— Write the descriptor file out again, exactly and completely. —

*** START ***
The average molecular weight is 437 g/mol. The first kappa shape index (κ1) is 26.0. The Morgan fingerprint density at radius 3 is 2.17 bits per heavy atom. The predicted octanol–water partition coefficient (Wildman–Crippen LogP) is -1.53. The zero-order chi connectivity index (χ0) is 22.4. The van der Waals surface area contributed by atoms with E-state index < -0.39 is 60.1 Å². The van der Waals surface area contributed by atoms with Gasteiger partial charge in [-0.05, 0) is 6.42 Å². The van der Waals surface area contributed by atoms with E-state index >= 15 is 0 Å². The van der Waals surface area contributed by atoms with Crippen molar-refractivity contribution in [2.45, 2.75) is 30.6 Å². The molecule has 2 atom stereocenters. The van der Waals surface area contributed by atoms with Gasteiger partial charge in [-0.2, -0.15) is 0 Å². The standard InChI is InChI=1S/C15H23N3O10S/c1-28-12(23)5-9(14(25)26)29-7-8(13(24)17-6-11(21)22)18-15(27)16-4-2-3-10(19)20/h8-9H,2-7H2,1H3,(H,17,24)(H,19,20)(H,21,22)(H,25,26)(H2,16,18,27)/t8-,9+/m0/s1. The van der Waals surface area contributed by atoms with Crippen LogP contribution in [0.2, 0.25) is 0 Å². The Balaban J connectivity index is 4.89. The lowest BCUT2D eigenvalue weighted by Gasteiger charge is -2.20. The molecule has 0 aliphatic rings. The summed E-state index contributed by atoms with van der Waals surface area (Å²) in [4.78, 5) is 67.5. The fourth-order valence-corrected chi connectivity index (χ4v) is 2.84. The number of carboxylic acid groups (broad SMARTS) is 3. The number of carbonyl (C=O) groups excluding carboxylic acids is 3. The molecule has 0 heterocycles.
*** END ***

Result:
The average molecular weight is 437 g/mol. The first kappa shape index (κ1) is 26.0. The Morgan fingerprint density at radius 3 is 2.17 bits per heavy atom. The predicted octanol–water partition coefficient (Wildman–Crippen LogP) is -1.53. The zero-order chi connectivity index (χ0) is 22.4. The van der Waals surface area contributed by atoms with E-state index < -0.39 is 60.1 Å². The van der Waals surface area contributed by atoms with Gasteiger partial charge in [-0.05, 0) is 6.42 Å². The van der Waals surface area contributed by atoms with E-state index >= 15 is 0 Å². The van der Waals surface area contributed by atoms with Crippen molar-refractivity contribution in [2.45, 2.75) is 30.6 Å². The molecule has 2 atom stereocenters. The van der Waals surface area contributed by atoms with Gasteiger partial charge in [-0.2, -0.15) is 0 Å². The standard InChI is InChI=1S/C15H23N3O10S/c1-28-12(23)5-9(14(25)26)29-7-8(13(24)17-6-11(21)22)18-15(27)16-4-2-3-10(19)20/h8-9H,2-7H2,1H3,(H,17,24)(H,19,20)(H,21,22)(H,25,26)(H2,16,18,27)/t8-,9+/m0/s1. The van der Waals surface area contributed by atoms with Crippen LogP contribution in [0.2, 0.25) is 0 Å². The Balaban J connectivity index is 4.89. The lowest BCUT2D eigenvalue weighted by Gasteiger charge is -2.20. The molecule has 0 aliphatic rings. The summed E-state index contributed by atoms with van der Waals surface area (Å²) in [4.78, 5) is 67.5. The fourth-order valence-corrected chi connectivity index (χ4v) is 2.84. The number of carboxylic acid groups (broad SMARTS) is 3. The number of carbonyl (C=O) groups excluding carboxylic acids is 3. The molecule has 0 heterocycles.